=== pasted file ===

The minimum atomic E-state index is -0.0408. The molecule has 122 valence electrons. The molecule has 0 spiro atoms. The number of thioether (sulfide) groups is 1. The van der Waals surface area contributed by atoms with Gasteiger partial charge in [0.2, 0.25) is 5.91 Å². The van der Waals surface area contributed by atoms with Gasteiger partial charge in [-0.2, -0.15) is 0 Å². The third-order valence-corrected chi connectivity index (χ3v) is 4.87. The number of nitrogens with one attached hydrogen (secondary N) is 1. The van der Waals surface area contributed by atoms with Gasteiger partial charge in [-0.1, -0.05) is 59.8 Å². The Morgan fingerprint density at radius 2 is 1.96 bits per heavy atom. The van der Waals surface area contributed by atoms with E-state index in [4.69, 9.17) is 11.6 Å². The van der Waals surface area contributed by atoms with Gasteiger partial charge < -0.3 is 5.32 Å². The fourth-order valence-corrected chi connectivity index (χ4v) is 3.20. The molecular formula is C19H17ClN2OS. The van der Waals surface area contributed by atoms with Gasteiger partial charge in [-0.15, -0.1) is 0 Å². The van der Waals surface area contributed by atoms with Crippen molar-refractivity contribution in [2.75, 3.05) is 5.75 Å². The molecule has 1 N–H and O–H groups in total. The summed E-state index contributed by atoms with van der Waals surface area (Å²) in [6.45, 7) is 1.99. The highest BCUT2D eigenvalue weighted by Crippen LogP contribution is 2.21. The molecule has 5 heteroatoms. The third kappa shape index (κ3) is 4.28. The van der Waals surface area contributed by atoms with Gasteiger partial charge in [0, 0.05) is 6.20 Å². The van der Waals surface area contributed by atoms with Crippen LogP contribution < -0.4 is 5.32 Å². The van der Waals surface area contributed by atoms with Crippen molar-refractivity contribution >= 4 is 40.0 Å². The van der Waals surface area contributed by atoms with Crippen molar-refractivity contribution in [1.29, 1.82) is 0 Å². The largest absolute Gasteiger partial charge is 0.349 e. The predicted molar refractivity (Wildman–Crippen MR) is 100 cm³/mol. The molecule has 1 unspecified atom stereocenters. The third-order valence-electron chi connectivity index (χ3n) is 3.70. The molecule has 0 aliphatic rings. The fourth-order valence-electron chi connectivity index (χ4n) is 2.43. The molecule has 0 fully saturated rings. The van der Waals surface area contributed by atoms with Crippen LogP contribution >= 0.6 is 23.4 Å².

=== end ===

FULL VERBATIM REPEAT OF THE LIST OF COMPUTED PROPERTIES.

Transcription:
The minimum atomic E-state index is -0.0408. The molecule has 122 valence electrons. The molecule has 0 spiro atoms. The number of thioether (sulfide) groups is 1. The van der Waals surface area contributed by atoms with Gasteiger partial charge in [0.2, 0.25) is 5.91 Å². The van der Waals surface area contributed by atoms with Gasteiger partial charge in [-0.2, -0.15) is 0 Å². The third-order valence-corrected chi connectivity index (χ3v) is 4.87. The number of nitrogens with one attached hydrogen (secondary N) is 1. The van der Waals surface area contributed by atoms with Gasteiger partial charge in [-0.1, -0.05) is 59.8 Å². The Morgan fingerprint density at radius 2 is 1.96 bits per heavy atom. The van der Waals surface area contributed by atoms with E-state index in [4.69, 9.17) is 11.6 Å². The van der Waals surface area contributed by atoms with Gasteiger partial charge < -0.3 is 5.32 Å². The fourth-order valence-corrected chi connectivity index (χ4v) is 3.20. The molecular formula is C19H17ClN2OS. The van der Waals surface area contributed by atoms with Gasteiger partial charge in [-0.15, -0.1) is 0 Å². The van der Waals surface area contributed by atoms with Crippen molar-refractivity contribution in [2.75, 3.05) is 5.75 Å². The molecule has 1 N–H and O–H groups in total. The summed E-state index contributed by atoms with van der Waals surface area (Å²) in [6.45, 7) is 1.99. The highest BCUT2D eigenvalue weighted by Crippen LogP contribution is 2.21. The molecule has 5 heteroatoms. The third kappa shape index (κ3) is 4.28. The van der Waals surface area contributed by atoms with Gasteiger partial charge in [0, 0.05) is 6.20 Å². The van der Waals surface area contributed by atoms with Crippen LogP contribution < -0.4 is 5.32 Å². The van der Waals surface area contributed by atoms with Crippen molar-refractivity contribution >= 4 is 40.0 Å². The van der Waals surface area contributed by atoms with Crippen molar-refractivity contribution in [1.29, 1.82) is 0 Å². The largest absolute Gasteiger partial charge is 0.349 e. The predicted molar refractivity (Wildman–Crippen MR) is 100 cm³/mol. The molecule has 1 unspecified atom stereocenters. The third-order valence-electron chi connectivity index (χ3n) is 3.70. The molecule has 0 aliphatic rings. The fourth-order valence-electron chi connectivity index (χ4n) is 2.43. The molecule has 0 fully saturated rings. The van der Waals surface area contributed by atoms with Crippen LogP contribution >= 0.6 is 23.4 Å².